is no mistaking the classical elegance that has
made the Venus statue one of the most common sculptures
used in decorating today.
At Statue.com, we are proud to offer an extensive collection of Venus statues ranging from replicas of the classical pieces above to more modern erotic sculptures. You will also find both traditional and some modern Venus sculptures in the Classical Sculptures Gallery and some large Venus statues in our Life Size Sculpture Gallery.
Whether known as Venus or her Greek name Aphrodite,
she is the goddess of love, beauty, and fertility.
She represents affection and the attraction that
binds people together in marriage. Her beauty
is said to have caused the Trojan War and she
was pursued by every God.
In Greek Mythology, her son Eros is the God of
love and sexual desire. Her Roman son, Cupid,
is the messenger of Love.
Venus de Milo Statue
The most famous Venus statue is the Venus de
Milo housed in the Louvre in France. Although
the sculptor is unknown and the date of origin
can only be estimated the second century B.C.,
it remains a masterpiece with few equals.
In the early 19th Century the statue was discovered
in an underground cavern on the Aegean island
of Melos by a farmer digging in his field. It
was missing its arms but it is believed that one
held a shield while the other held a mirror so
that she could admire her own beauty. After a
unique series of events, the French acquired the
statue and renamed it the Venus de Milo.
Birth of Venus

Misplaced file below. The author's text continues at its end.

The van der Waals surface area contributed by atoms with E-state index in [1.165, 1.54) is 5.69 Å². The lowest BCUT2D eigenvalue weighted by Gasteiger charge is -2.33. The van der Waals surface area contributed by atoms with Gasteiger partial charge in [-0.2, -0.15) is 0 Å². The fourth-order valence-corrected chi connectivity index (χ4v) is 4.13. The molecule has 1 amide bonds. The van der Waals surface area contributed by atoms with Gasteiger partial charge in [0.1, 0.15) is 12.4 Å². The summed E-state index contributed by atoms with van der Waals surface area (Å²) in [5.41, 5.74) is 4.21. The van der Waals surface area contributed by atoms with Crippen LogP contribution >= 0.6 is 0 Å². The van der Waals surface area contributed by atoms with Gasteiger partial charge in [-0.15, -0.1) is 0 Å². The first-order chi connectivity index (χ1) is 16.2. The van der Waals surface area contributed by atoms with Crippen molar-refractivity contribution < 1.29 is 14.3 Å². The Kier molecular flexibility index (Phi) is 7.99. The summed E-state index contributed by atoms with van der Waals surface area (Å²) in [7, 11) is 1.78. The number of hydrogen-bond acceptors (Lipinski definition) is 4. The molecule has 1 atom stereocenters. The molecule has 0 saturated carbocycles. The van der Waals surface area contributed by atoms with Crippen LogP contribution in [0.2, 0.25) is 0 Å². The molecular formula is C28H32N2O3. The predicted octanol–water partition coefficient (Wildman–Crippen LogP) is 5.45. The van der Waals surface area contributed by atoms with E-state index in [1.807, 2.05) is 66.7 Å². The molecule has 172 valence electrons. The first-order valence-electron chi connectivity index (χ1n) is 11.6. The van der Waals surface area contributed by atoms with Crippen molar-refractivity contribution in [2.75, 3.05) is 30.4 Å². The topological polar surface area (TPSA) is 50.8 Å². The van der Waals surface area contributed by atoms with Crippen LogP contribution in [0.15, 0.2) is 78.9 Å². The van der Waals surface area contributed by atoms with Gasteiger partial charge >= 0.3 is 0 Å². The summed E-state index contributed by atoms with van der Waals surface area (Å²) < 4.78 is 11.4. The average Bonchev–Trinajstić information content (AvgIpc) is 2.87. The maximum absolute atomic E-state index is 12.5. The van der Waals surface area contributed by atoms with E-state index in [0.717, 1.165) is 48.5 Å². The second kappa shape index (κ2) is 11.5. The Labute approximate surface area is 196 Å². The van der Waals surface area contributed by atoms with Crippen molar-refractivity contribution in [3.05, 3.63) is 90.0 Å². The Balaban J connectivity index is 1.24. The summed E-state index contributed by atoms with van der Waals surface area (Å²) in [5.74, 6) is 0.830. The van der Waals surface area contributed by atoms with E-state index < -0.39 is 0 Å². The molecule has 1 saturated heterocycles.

Coming from the sea, is this lovely statue of
the Birth of Venus. The ancient legends say that
Venus sprung from the foam of the sea. Her arrival
at the abode of the Gods threw Mount Olympus into
an uproar. Everyone was charmed by her beauty
and each asked her hand in marriage. This legend
was taken by Botticelli for his famous painting
The Birth of Venus, which now hangs in the Uffizi
gallery in Florence.
Venus by Canova
Canova carved the original Venus Italica to replace
the ancient Roman Medici Venus, seized by Napoleon
in 1802 from the Uffizi Gallery in Florence. In
the true Neoclassical spirit, Canova decided to
reinterpret the ancient work rather than carve
an exact replica. Drawing inspiration from other
classical statues of the goddess, he made several
significant changes in the figure; as a result,
his Venus appears more natural and her movement
more gentle than the Medici Venus. The Venus Italica
was immediately hailed as Canova's masterpiece
and a worthy successor to the ancient Venus. When
I saw this divine work of Canova, wrote the poet
Ugo Foscolo in 1811, I sighed with a thousand
desires, for really, if the Medici Venus is a
most beautiful goddess, this is a most beautiful